Thursday, April 07, 2016

Not the Real Mexico

The view from our balcony.
When our family took our trip to Mexico, we all were more than a bit nervous about traveling to another country. It's been years since Wayne and I had been to Mexico, and we all wondered about the language barrier.

As I expected, everyone working in the resort spoke English. We got to practice saying "gracias" and "por favor" a lot, but otherwise all transactions occurred in English. We didn't even have to change our money, we paid for any cash transactions with US dollars and tipped in dollars.  Can you imagine someone from Mexico coming to our country and trying to use pesos?

Early on in our stay Lindsey asked if Mexicans who vacation in the US can stay in places that only speak Spanish. I said, "If they vacation in an area that has a lot of Spanish-speaking people possibly, but for the most part they need to know English."

"But that's not fair!" she said., You are correct, it is not.

One day when went shopping in Playa del Carmen and had a taxi take us to "5th Avenue" (which is actually on 5th Ave), with blocks and blocks of vendors with tables out, stores and restaurants. The drive to leave our resort was a boulevard lined with lights, sculptures and palm trees. The driver then took a left and we were on a city street lined with half-tumbled down buildings and ramshackle lean-tos. A clothesline hung under a bridge held tiny t-shirts for boys and dresses for little girls. The heat was oppressive and there was no escaping it -- no pool to dip your toes into, no one to offer you a cool drink.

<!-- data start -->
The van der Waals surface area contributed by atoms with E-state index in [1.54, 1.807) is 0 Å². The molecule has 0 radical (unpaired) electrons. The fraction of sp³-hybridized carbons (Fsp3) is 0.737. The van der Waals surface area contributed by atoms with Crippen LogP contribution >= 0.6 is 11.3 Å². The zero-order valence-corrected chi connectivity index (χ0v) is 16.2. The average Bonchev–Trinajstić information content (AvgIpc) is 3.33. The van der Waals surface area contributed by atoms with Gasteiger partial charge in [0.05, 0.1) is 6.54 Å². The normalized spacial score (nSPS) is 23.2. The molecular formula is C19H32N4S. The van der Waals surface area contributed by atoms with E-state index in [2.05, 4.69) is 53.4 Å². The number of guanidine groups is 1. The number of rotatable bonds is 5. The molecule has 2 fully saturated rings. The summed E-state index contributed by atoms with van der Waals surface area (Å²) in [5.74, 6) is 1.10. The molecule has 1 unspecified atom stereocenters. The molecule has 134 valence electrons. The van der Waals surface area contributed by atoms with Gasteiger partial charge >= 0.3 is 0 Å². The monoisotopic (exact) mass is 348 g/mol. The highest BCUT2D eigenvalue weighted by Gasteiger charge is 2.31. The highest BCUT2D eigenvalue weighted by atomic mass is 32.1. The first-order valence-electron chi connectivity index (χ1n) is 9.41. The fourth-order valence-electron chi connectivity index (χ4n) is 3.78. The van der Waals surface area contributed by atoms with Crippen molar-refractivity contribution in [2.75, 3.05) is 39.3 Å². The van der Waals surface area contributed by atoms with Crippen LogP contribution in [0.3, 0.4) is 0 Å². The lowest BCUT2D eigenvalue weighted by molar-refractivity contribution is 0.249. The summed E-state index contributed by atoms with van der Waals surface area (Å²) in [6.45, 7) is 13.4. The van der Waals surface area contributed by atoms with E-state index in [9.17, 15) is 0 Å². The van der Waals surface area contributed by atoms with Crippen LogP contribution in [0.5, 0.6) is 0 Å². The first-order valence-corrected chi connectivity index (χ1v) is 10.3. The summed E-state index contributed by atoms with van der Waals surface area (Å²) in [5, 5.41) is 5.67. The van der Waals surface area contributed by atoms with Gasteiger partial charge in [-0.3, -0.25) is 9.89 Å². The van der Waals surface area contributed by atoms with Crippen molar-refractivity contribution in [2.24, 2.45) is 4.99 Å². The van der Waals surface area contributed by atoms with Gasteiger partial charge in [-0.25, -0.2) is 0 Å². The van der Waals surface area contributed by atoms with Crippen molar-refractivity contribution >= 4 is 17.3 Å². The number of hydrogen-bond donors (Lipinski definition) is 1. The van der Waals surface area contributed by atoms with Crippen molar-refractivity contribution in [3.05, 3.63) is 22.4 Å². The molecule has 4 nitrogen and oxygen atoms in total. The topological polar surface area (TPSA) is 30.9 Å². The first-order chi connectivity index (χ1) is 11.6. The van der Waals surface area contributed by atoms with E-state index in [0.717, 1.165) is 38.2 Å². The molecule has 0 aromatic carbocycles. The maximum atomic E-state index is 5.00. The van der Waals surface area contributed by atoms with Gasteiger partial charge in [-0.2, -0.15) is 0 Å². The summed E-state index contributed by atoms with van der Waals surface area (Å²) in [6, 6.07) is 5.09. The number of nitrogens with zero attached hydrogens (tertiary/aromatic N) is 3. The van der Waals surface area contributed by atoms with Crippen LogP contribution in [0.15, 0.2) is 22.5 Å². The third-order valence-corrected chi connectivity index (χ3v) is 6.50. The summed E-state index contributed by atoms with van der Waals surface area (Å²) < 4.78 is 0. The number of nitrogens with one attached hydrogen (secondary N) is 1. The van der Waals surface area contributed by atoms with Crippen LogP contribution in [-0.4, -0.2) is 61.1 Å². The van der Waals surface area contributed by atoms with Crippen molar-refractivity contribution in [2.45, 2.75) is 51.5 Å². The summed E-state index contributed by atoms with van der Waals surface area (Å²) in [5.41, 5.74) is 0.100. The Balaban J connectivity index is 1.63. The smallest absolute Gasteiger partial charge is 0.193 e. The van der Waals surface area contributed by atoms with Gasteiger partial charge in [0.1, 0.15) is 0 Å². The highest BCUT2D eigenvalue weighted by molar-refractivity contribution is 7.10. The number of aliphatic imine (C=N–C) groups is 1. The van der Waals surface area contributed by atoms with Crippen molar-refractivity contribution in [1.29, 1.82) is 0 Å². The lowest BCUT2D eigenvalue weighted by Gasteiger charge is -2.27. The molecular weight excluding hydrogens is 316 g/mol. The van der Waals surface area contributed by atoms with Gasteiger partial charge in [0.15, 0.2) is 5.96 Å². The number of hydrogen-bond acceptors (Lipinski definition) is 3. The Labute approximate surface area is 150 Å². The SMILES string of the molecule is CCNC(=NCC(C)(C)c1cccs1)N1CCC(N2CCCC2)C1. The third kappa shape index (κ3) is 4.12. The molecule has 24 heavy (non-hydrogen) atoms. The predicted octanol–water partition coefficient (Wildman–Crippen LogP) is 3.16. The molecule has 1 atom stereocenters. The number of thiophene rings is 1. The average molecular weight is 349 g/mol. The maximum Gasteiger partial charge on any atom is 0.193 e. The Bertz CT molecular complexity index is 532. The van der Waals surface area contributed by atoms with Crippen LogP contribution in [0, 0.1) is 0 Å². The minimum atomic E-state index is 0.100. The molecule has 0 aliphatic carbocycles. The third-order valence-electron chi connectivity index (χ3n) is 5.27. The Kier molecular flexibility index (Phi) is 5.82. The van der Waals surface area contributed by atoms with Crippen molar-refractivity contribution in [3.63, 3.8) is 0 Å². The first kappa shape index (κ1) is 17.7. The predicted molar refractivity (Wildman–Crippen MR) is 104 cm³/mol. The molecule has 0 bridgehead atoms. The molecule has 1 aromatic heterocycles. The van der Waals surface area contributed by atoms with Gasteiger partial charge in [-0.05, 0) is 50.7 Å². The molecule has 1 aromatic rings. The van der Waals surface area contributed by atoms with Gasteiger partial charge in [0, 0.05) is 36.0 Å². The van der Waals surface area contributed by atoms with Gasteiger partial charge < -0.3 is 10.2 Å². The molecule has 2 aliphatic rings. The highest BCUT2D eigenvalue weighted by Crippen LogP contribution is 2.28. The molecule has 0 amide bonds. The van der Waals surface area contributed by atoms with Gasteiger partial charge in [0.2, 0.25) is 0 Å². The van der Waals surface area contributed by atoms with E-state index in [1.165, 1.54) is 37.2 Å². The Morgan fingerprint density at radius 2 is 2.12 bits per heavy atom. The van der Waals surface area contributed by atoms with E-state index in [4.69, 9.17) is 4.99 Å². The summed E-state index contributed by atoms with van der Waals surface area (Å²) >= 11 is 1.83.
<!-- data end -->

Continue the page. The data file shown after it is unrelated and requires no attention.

I felt like we had been living in Capitol City in the Hunger Games while District 13 was right outside our door.

Our luxurious bathroom.
Our family talked about it for some time after our shopping excursion. I would like to think that our visiting the country, going to a resort that employs local people and tipping generously throughout our trip helps. Yet the poverty we saw in a few blocks was no different from the poverty I saw in Honduras 15 years ago. Of the thousands of dollars we spent on our vacation -- airfare, the resort, food and shopping -- the majority of that money went to Melia, the company that owns the Paradisus line of resorts, and the airline. How much of that trickled down to the employees themselves? I can't imagine very much.

Our girls got a glimpse of how extravagantly Americans live compared to people in other countries. We talked a bit about the girl our family sponsors in the Philippines and how we can't help everyone living in poverty, but we can help one girl. And that has to count for something.

1 comment:

  1. Anonymous9:42 AM

    Beautifully said. Great lesson in gratitude and you're using it to help others and help the girls learn that also.